World champion squash player awarded Honorary Doctorate
23rd November 2016
England's most successful squash player of all time has received an Honorary Doctorate from Sheffield Hallam University.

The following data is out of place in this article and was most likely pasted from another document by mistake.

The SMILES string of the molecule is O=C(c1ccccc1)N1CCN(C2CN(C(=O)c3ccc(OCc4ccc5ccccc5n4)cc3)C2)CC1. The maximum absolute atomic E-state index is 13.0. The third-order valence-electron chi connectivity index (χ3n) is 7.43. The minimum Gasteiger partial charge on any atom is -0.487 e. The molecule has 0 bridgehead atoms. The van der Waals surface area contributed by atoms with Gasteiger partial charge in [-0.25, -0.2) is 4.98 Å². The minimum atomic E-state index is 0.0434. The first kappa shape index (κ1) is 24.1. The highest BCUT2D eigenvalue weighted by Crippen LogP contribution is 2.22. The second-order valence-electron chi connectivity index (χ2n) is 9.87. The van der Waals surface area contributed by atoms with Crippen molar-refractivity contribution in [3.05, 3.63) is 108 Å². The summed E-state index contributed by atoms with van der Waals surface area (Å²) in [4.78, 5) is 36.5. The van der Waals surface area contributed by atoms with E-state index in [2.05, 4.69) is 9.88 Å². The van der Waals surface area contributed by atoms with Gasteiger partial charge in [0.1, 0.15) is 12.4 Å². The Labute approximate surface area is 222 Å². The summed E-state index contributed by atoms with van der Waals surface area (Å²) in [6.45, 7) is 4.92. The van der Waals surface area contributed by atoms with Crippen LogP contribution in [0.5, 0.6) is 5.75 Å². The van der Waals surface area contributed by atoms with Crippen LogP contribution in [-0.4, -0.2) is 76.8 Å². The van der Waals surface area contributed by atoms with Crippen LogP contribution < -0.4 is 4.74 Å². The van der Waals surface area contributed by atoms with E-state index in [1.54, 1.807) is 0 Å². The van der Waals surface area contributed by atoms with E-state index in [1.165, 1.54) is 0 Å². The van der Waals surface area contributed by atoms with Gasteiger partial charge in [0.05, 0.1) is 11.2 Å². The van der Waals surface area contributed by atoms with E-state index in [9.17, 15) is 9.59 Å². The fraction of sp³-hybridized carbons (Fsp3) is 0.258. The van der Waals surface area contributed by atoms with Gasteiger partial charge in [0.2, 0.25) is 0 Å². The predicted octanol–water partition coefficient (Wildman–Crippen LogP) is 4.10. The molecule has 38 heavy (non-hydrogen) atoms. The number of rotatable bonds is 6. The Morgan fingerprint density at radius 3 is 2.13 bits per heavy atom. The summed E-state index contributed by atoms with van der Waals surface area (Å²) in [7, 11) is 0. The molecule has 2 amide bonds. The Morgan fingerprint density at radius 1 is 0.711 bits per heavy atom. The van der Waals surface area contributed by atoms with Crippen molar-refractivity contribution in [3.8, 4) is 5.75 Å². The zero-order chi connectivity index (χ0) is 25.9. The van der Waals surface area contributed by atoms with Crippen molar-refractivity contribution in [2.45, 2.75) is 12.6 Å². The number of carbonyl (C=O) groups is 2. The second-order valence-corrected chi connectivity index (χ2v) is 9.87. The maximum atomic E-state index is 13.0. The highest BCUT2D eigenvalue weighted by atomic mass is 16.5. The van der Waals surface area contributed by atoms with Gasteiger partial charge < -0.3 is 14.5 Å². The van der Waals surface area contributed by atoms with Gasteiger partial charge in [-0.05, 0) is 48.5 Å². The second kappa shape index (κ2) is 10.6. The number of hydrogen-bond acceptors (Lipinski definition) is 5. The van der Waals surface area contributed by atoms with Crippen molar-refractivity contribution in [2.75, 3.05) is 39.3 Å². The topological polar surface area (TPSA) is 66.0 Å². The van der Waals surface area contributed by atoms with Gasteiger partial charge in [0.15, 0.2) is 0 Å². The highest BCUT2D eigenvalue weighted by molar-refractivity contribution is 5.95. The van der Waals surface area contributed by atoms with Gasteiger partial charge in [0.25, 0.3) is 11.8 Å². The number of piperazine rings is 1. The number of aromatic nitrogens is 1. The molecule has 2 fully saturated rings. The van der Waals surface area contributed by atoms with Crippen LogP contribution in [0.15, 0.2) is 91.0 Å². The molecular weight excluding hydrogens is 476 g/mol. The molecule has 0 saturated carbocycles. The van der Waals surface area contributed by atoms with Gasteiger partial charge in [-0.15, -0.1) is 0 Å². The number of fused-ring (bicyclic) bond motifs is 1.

Nick Matthew OBE said it was an 'absolute honour' to be given the award from the University that had contributed to his successful career. The three-time World Champion and eight-time British National Champion thanked Sheffield Hallam's Centre for Sport and Exercise Science (CSES) for the support and guidance during his illustrious career as he collected his award in front of hundreds of graduating students from the University's Faculty of Health and Wellbeing at a ceremony held at Sheffield City Hall on Tuesday. "Sheffield Hallam has supported me right the way through my career, particularly in my formative years as a professional," said Nick. "It was the University that taught me the meaning of being a professional. I thought that playing squash, you just had to be good within the four walls, I didn't realise the science and everything on the outside that went into those four walls - it was the University that taught me all that. "I did a lot of training with the team at CSES looking at the physiology of sport, nutrition, psychology and biomechanics and they taught me about the marginal gains and the one per cents that people take for granted in this day and age but, going back to the start of my career it was really cutting edge and I owe the University a hell of a lot." In 2006, the Sheffield-born athlete became the first Englishman to win a British Open title in 67 years. After career-threatening shoulder surgery, he came back to win the prestigious trophy for a second time in 2009. In June 2010, Nick topped the world rankings for the first time and later that year, he became the first Englishman to win the Professional Squash Association's World Championship, a title he successfully defended in 2011 and won back in 2013. In 2014, Nick carried the Commonwealth Games baton through Sheffield and was the official flag-bearer for Team England at the opening ceremony in Glasgow. Despite a knee injury just before the Games, Nick won gold in the singles and silver in the men's doubles and went on to win a record seventh British National Championship title a year later. Nick is hoping to end his career on a high note when he competes at the 2018 Commonwealth Games on Australia's Gold Coast and will focus his attention on developing his squash academy in Sheffield. Nick said: "The Commonwealth Games would be my ultimate, last thing in my career and squash isn't an Olympic sport unfortunately, but Rio would have been a great way to bow out along with Jess Ennis-Hill who went out on top. "Two years afterwards is a long time so I've broken it up into quarters and that gives me something to aim for but not too far ahead. I've got another five quarters to get to the Gold Coast so I'll tick off one at a time and hopefully they'll get me there but if not, I've had a fantastic career to look back on and I've had no regrets."